The Football War was a brief war fought between El Salvador and Honduras in 1969. Existing tensions between the two countries coincided with rioting during a 1970 FIFA World Cup qualifier. The war began on 14 July 1969, when the Salvadoran military launched an attack against Honduras. The Organization of American States (OAS) negotiated a cease-fire on the night of 18 July, which took full effect on 18 July. Salvadoran troops were withdrawn in early August.
Choluteca is one of the 18 departments (departamentos) into which Honduras is divided. The departmental capital is city of Choluteca. The Choluteca River runs through the department.
Serranilla Bank is a partially submerged reef, with small uninhabited islets, in the western Caribbean Sea. It is situated about 350 kilometres (220 mi) northeast of Punta Gorda, Nicaragua, and roughly 280 kilometres (170 mi) southwest of Jamaica. The closest neighbouring land feature is Bajo Nuevo Bank, located 110 kilometres (68 mi) to the east.
Bajo Nuevo Bank, also known as the Petrel Islands, is a small, uninhabited reef with some small grass-covered islets, located in the western Caribbean Sea at, with a lighthouse on Low Cay at . The closest neighbouring land feature is Serranilla Bank, located 110 kilometres to the west.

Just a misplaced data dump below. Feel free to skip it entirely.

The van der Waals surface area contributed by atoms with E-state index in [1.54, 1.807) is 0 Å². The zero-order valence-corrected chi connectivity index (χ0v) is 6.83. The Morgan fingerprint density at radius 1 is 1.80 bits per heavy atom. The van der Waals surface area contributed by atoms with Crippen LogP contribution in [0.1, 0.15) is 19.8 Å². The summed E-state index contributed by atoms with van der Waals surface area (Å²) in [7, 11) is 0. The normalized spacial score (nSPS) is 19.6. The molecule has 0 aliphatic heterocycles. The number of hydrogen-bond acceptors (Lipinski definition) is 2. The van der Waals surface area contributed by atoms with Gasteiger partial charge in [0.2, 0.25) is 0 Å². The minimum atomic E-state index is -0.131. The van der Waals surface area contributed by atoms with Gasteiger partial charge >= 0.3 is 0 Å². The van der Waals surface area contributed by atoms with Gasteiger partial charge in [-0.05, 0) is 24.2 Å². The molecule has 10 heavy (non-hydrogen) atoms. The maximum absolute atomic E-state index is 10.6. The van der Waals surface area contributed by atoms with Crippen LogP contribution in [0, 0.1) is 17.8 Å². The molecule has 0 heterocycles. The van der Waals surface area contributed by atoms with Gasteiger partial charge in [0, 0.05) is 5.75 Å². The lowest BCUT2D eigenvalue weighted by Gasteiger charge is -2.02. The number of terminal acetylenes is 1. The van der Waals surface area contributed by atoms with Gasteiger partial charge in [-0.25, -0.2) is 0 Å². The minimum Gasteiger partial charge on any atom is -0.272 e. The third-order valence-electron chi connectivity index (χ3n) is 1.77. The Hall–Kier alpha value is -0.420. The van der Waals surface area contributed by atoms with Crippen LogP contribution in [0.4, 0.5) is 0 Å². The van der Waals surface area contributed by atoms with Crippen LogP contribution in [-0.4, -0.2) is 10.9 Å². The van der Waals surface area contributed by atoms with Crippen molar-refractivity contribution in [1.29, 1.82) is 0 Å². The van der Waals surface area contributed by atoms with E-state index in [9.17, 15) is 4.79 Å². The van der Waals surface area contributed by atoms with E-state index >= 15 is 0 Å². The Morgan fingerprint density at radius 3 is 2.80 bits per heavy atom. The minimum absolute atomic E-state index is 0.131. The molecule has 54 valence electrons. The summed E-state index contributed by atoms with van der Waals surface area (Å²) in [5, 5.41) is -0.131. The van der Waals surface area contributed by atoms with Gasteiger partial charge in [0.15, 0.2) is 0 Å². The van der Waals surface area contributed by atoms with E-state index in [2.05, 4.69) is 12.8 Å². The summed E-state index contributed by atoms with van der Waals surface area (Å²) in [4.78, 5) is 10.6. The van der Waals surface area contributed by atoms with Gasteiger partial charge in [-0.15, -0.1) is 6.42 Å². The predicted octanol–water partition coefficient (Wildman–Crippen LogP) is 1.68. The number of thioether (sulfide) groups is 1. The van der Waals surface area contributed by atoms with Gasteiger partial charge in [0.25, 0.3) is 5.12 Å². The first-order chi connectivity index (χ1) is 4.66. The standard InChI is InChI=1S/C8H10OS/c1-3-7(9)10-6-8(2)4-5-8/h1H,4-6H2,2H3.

Meanguera del Golfo is a municipality in the La Unión department of El Salvador. Located 30 kilometres (19 mi) from department of La Unión and 213 km (132 mi) from San Salvador on the island of Meanguera in the Gulf of Fonseca. It has an area of 23.6 km2 (9.1 sq mi) with a population of 2,398 inhabitants (2007).
The Serrana Bankis an atoll in the Atlantic Ocean. It is mostly an underwater reef of about 50 km long and 13 km wide and has six cays, or islets, the most prominent of which is Southwest Cay.
Conejo Island, in Spanish Isla Conejo, meaning "rabbit island", is a disputed island between El Salvador and Honduras located in the Gulf of Fonseca.
Territorial disputes of Nicaragua include the territorial dispute with Colombia over the Archipelago de San Andres y Providencia and Quita Sueno Bank. Nicaragua also has a maritime boundary dispute with Honduras in the Caribbean Sea and a boundary dispute over the Rio San Juan with Costa Rica.
The mangrove vireo is a species of bird in the family Vireonidae.
The Central America bioregion is a biogeographic region comprising southern Mexico and Central America.
Colombia–Nicaragua relations entail the diplomatic relations between the Republic of Colombia and the Republic of Nicaragua. The relationship between the two Hispanic American countries has evolved amid conflicts over the San Andrés y Providencia Islands located in the Caribbean sea close to the Nicaraguan shoreline and the maritime boundaries covering 150,000 km² that included the islands of San Andrés, Providencia and Santa Catalina and the banks of Roncador, Serrana, Serranilla and Quitasueño as well as the 82nd meridian west which Colombia claims as a border but which the International Court has sided with Nicaragua in disavowing. The archipelago has been under Colombian control since 1931 when a treaty was signed during US occupation of Nicaragua, giving Colombia control over the islands.
The following is an alphabetical list of topics related to the Republic of Honduras.
Frederick Chatfield was the United Kingdom's consul in Central America from 1834 to 1852, a key period in the decolonisation of the region.